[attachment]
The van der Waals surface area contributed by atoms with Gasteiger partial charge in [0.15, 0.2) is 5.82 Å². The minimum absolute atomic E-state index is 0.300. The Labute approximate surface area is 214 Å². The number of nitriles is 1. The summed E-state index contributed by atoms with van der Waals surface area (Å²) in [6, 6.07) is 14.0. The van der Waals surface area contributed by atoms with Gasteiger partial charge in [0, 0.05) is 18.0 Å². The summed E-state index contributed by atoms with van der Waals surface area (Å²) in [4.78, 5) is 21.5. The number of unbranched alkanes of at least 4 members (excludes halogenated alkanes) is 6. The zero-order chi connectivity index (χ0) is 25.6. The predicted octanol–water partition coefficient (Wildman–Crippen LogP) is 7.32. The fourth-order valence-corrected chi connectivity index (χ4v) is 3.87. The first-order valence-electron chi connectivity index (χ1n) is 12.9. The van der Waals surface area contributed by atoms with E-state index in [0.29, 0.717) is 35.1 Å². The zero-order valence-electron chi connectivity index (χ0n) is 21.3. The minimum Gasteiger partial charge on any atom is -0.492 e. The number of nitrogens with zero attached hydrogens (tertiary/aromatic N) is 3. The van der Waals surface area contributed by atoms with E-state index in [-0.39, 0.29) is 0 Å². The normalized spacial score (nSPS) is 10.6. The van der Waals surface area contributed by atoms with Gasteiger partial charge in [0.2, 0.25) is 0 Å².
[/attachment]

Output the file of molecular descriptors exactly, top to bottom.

The van der Waals surface area contributed by atoms with Gasteiger partial charge in [0.15, 0.2) is 5.82 Å². The minimum absolute atomic E-state index is 0.300. The Labute approximate surface area is 214 Å². The number of nitriles is 1. The summed E-state index contributed by atoms with van der Waals surface area (Å²) in [6, 6.07) is 14.0. The van der Waals surface area contributed by atoms with Gasteiger partial charge in [0, 0.05) is 18.0 Å². The summed E-state index contributed by atoms with van der Waals surface area (Å²) in [4.78, 5) is 21.5. The number of unbranched alkanes of at least 4 members (excludes halogenated alkanes) is 6. The zero-order chi connectivity index (χ0) is 25.6. The predicted octanol–water partition coefficient (Wildman–Crippen LogP) is 7.32. The fourth-order valence-corrected chi connectivity index (χ4v) is 3.87. The first-order valence-electron chi connectivity index (χ1n) is 12.9. The van der Waals surface area contributed by atoms with E-state index in [0.29, 0.717) is 35.1 Å². The zero-order valence-electron chi connectivity index (χ0n) is 21.3. The minimum Gasteiger partial charge on any atom is -0.492 e. The number of nitrogens with zero attached hydrogens (tertiary/aromatic N) is 3. The van der Waals surface area contributed by atoms with E-state index in [-0.39, 0.29) is 0 Å². The normalized spacial score (nSPS) is 10.6. The van der Waals surface area contributed by atoms with Gasteiger partial charge in [0.2, 0.25) is 0 Å².